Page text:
SOME OFFICERS and family members at the graduation ceremony for new officers of the Montgomery County Police Department apparently are bent out of shape over comments made by Chief Charles Moose during a graduation speech. County Executive Douglas Duncan, who was there, thought the chief's speech -- which touched on the presence of dishonesty and prejudice on the force -- contained "a message that needed to be said." On the basis of reports on the chief's remarks, we agree.

The chief, who joined the force Aug. 2, used an occasion that brought together police brass and the newest officers to talk about standards of behavior and his expectations for the future. He made clear what he believes is unacceptable conduct, citing the eight sworn county officers who were found to have lied on the job yet were allowed to remain on the force. Any officer found to be untruthful should be fired, the chief said. How can police officers disagree with that -- or take issue with a chief who says a department that permits an officer to be untruthful and still stay on the job has a code of honor unworthy of respect. "There are people in the department who are untruthful. And I'm not comfortable with that," the chief said. No other officer, public official or county resident should be.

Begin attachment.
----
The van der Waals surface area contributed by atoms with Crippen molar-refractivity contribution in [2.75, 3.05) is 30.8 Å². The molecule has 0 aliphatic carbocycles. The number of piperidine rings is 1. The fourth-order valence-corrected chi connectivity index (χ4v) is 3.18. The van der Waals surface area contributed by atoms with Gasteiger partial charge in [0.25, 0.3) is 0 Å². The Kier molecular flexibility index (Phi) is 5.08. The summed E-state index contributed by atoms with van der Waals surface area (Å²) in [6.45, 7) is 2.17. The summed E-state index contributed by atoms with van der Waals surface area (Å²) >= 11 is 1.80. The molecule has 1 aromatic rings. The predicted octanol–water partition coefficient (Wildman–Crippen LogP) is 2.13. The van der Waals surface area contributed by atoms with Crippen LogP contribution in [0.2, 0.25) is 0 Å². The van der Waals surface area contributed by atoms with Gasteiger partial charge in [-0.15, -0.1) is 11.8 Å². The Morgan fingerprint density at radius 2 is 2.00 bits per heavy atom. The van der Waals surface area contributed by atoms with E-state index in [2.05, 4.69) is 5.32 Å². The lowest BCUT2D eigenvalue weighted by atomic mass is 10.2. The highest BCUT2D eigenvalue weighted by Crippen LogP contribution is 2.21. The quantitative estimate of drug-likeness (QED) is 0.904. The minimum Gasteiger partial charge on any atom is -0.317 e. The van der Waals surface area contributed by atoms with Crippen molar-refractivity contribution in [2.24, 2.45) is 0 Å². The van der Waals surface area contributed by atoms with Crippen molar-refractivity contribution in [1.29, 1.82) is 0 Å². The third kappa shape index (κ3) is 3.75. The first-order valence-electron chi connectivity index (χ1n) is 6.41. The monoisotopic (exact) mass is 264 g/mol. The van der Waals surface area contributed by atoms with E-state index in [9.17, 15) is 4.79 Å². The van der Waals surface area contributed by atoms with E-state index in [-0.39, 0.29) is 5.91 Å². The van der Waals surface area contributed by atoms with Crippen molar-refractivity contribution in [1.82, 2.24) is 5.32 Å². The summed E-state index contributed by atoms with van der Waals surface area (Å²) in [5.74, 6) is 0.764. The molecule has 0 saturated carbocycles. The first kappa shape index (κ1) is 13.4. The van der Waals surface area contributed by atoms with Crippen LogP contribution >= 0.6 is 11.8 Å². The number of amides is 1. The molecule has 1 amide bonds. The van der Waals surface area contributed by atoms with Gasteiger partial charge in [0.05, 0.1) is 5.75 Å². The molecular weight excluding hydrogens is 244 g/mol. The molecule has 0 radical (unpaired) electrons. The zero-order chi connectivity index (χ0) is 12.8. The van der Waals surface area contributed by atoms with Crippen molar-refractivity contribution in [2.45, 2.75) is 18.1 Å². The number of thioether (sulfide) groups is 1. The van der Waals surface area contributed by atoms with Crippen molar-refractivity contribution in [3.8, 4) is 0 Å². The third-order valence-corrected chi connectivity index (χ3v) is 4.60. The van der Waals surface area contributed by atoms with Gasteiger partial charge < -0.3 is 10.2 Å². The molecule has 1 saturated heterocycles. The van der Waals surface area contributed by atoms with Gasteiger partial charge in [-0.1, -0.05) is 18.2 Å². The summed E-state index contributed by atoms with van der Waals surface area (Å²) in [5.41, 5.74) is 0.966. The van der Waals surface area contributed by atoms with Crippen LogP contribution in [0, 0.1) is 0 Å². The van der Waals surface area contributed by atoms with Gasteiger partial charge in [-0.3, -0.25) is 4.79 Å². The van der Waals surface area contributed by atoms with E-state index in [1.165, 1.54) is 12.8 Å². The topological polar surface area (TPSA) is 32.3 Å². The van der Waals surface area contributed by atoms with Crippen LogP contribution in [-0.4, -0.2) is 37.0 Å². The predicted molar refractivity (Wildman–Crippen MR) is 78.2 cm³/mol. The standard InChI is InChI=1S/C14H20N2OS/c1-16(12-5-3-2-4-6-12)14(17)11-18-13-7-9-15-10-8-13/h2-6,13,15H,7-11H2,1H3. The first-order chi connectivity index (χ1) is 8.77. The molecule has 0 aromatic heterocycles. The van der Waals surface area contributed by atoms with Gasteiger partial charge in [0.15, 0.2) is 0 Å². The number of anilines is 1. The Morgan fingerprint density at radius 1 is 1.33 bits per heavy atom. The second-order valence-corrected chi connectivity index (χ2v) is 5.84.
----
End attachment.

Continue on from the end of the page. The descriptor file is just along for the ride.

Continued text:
Evidently some in attendance, and others, were upset that he also raised the issue of police racial insensitivity. But is it out of line for a chief in a county where minorities express less confidence in their police -- where for three years the U.S. Justice Department has been investigating charges of police harassment and abuse of minorities -- to use a graduation ceremony to talk openly about racial attitudes in his department? If not there and then, where and when?

The speech did not contain the kind of rhapsodizing about police that some wanted. But it was timely and important. "Do you follow a model . . . where we continue to have people that are liars carry badges and work the street, where we have people who talk about discriminating against blacks and still carry their badges?" the chief asked. "It is your decision. It is your choice, and I pray that you make the right decision."

Who can quarrel with that?